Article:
Michael Lamm

As we approach year-end, a lot of debt collection agency owners may be thinking about what do with their current facility space. Do they move into nicer digs, stay where they are and sign a longer term lease, or simply go out and buy a building?

We get these questions a lot from agency owners who are trying to understand how their facility space factors into the sale of the company. The short answer is that buyers are not typically interested in purchasing real estate in the acquisition of a business. There are always exceptions to the rule: the buyer has an affinity toward real estate, can acquire the real estate at a depressed value, it’s in a great location, or the tenants in the building are “blue chip” businesses locked into long-term leases.

Buyers’ View on Real Estate

Every deal has its nuances, but typically if the acquiring party is a financial buyer without a platform in the ARM industry, expect that they will want to keep the facility in place, assuming the operations have access to additional space for expansion, the rent is in line with market, and the surrounding community has a good pool of labor. If you own the building, you, of course, would want to lock the buyer into a long-term lease where you now have a solid tenant and monthly cash flow coming in the door.

If the buyer already has a platform in the industry, it is likely that they will consolidate some or all of the acquired operations into one of their existing sites to drive efficiency and realize a return on investment from the transaction. As a result, the buyer may not assume the facility space as part of the transaction. This is where the dilemma becomes apparent for a seller that owns real estate.

If the buyer goes down this path, the seller will need to either find a tenant for the space post-transaction or attempt to sell the building. Depending on the real estate market, finding a new tenant to occupy built-out call center space or selling the building may take you some time but will eventually happen. Of course, all of this depends on location and access to a good labor pool. But if the office is in an area where finding a tenant may prove difficult and little activity exists with the purchase and sale of buildings locally, the consolidation approach by a buyer may not be the best road to go down.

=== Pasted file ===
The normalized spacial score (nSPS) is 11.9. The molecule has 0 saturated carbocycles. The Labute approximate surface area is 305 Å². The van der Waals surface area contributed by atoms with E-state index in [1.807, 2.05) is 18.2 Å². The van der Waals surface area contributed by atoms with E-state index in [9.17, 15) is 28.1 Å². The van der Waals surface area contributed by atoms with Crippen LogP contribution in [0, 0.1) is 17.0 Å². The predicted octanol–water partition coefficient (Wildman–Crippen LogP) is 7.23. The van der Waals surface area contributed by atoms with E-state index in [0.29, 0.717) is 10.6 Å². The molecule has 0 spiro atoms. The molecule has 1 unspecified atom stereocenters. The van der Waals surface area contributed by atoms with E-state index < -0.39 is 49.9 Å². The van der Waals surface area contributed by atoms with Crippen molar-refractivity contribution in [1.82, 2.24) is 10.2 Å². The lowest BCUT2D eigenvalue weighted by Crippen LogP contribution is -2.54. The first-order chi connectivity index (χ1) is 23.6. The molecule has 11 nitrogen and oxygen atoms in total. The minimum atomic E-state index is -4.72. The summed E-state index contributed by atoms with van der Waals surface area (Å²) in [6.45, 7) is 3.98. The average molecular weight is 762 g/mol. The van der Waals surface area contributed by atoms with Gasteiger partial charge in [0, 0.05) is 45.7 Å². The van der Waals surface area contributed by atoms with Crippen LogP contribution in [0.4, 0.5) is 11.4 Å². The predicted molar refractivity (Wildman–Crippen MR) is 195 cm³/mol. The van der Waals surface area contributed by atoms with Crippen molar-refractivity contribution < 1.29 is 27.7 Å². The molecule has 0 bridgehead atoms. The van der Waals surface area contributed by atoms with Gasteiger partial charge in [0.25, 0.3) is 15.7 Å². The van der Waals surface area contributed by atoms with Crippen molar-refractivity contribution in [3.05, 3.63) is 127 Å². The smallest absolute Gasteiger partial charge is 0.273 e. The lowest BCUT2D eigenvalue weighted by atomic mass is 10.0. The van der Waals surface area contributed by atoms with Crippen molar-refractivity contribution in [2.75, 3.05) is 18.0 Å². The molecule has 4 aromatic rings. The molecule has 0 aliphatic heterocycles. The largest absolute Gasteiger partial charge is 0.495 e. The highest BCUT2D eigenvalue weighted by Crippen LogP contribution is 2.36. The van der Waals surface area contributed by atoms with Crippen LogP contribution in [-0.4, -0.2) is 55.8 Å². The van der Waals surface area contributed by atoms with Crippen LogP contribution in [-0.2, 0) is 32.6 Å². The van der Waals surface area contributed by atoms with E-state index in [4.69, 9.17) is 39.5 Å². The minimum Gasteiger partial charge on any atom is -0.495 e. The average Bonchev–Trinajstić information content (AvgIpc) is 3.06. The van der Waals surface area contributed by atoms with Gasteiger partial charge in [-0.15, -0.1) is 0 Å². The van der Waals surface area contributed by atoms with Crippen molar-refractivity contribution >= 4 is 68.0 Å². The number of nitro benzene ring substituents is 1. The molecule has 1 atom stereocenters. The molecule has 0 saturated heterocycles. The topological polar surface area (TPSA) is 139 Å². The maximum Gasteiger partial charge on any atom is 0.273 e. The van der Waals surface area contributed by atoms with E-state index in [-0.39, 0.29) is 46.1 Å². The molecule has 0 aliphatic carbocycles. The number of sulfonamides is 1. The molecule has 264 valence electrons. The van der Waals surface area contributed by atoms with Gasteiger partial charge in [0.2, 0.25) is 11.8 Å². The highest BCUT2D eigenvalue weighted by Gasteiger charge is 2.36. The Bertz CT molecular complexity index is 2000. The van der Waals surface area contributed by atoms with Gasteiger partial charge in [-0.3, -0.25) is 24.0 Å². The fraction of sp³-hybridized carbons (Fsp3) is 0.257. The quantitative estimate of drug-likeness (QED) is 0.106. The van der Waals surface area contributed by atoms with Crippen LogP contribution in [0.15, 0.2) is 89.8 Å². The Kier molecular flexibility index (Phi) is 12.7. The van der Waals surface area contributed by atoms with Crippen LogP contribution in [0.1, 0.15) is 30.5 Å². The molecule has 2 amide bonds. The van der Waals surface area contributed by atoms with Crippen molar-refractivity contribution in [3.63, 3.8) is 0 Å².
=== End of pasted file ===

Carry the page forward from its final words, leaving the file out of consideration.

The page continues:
Real Estate Tips

A few tips to consider:

1. If an owner is going to lease space and knows the plan is to sell in the near-term (1-3 years), I wouldn’t lock into a long-term (5 years or more) lease. If the buyer decides to consolidate the operation, the seller may be responsible for the pay-off the remainder of the lease or finding a sub-lease option. We sometimes see that the buyer, as part of the transaction, may assume some or all of the cost of the outstanding lease as part of the transaction value.

2. If an owner wants to buy a building, or owns one currently, and is contemplating a transaction in the near-term, start thinking about what to do with the current space in the event the buyer wants to consolidate operations. Find out from a real estate agent what the building would fetch in the market and what the current rental market looks like for that type of facility space (monthly rent amount expected, timing to get a tenant into the space, what needs to be done to reconfigure space for the tenant, etc.). Owners may even need to consider listing the building for sale when commencing the sale of the agency so they are going down parallel paths.

3. If buying a building, set up a separate LLC and buy it through that entity. Get accounting and tax advice as to how best to establish the relationship between the LLC and the business.

4. If the building is already owned, determine if the collection agency is being charged fair market rent. If charging above market rent to the agency, you can make a positive adjustment (add back the excess amount that the buyer wouldn’t incur) to EBITDA (earnings before interest, taxes, depreciation and amortization). If the agency is paying below market rent, the owner will need to normalize the rent amount to show a buyer the true cost of the monthly facility expense which will ultimately lower adjusted EBITDA.

My biggest advice, think out 3-5 years at a minimum and map out your plan now for your facility and make sure that it lines up with your exit plan.

Michael D. Lamm advises owners on their growth and exit strategies for Kaulkin Ginsberg’s Strategic Advisory team. Michael can be reached directly from Kaulkin Ginsberg’s Philadelphia office at 240-499-3808 or by email. You can also read his blogs on insideARM.com.

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